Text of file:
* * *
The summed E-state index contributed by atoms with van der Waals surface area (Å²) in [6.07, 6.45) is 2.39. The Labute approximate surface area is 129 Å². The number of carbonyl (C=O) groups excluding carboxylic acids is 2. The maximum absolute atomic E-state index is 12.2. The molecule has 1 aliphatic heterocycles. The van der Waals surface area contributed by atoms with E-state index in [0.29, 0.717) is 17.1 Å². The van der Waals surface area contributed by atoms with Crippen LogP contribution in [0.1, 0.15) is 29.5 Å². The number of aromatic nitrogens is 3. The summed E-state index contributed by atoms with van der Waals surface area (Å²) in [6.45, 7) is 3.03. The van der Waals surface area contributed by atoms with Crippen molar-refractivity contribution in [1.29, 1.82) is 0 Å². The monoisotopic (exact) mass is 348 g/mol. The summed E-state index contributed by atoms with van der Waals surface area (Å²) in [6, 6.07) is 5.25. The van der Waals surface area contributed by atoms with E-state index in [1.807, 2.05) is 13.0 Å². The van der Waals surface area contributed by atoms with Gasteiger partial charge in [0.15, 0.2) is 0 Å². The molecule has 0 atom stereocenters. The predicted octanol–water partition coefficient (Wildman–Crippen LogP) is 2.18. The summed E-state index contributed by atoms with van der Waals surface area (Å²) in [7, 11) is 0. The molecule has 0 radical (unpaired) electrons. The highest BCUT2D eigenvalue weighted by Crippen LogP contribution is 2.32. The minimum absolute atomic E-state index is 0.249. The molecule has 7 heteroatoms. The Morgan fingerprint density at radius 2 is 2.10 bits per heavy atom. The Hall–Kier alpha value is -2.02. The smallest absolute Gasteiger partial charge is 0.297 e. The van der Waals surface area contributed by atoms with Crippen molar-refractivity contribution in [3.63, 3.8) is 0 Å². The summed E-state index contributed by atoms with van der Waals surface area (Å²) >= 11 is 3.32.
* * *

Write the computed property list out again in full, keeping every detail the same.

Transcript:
The summed E-state index contributed by atoms with van der Waals surface area (Å²) in [6.07, 6.45) is 2.39. The Labute approximate surface area is 129 Å². The number of carbonyl (C=O) groups excluding carboxylic acids is 2. The maximum absolute atomic E-state index is 12.2. The molecule has 1 aliphatic heterocycles. The van der Waals surface area contributed by atoms with E-state index in [0.29, 0.717) is 17.1 Å². The van der Waals surface area contributed by atoms with Crippen LogP contribution in [0.1, 0.15) is 29.5 Å². The number of aromatic nitrogens is 3. The summed E-state index contributed by atoms with van der Waals surface area (Å²) in [6.45, 7) is 3.03. The van der Waals surface area contributed by atoms with Crippen molar-refractivity contribution in [1.29, 1.82) is 0 Å². The monoisotopic (exact) mass is 348 g/mol. The summed E-state index contributed by atoms with van der Waals surface area (Å²) in [6, 6.07) is 5.25. The van der Waals surface area contributed by atoms with E-state index in [1.807, 2.05) is 13.0 Å². The van der Waals surface area contributed by atoms with Gasteiger partial charge in [0.15, 0.2) is 0 Å². The molecule has 0 atom stereocenters. The predicted octanol–water partition coefficient (Wildman–Crippen LogP) is 2.18. The summed E-state index contributed by atoms with van der Waals surface area (Å²) in [7, 11) is 0. The molecule has 0 radical (unpaired) electrons. The highest BCUT2D eigenvalue weighted by Crippen LogP contribution is 2.32. The minimum absolute atomic E-state index is 0.249. The molecule has 7 heteroatoms. The Morgan fingerprint density at radius 2 is 2.10 bits per heavy atom. The Hall–Kier alpha value is -2.02. The smallest absolute Gasteiger partial charge is 0.297 e. The van der Waals surface area contributed by atoms with Crippen molar-refractivity contribution in [3.63, 3.8) is 0 Å². The summed E-state index contributed by atoms with van der Waals surface area (Å²) >= 11 is 3.32.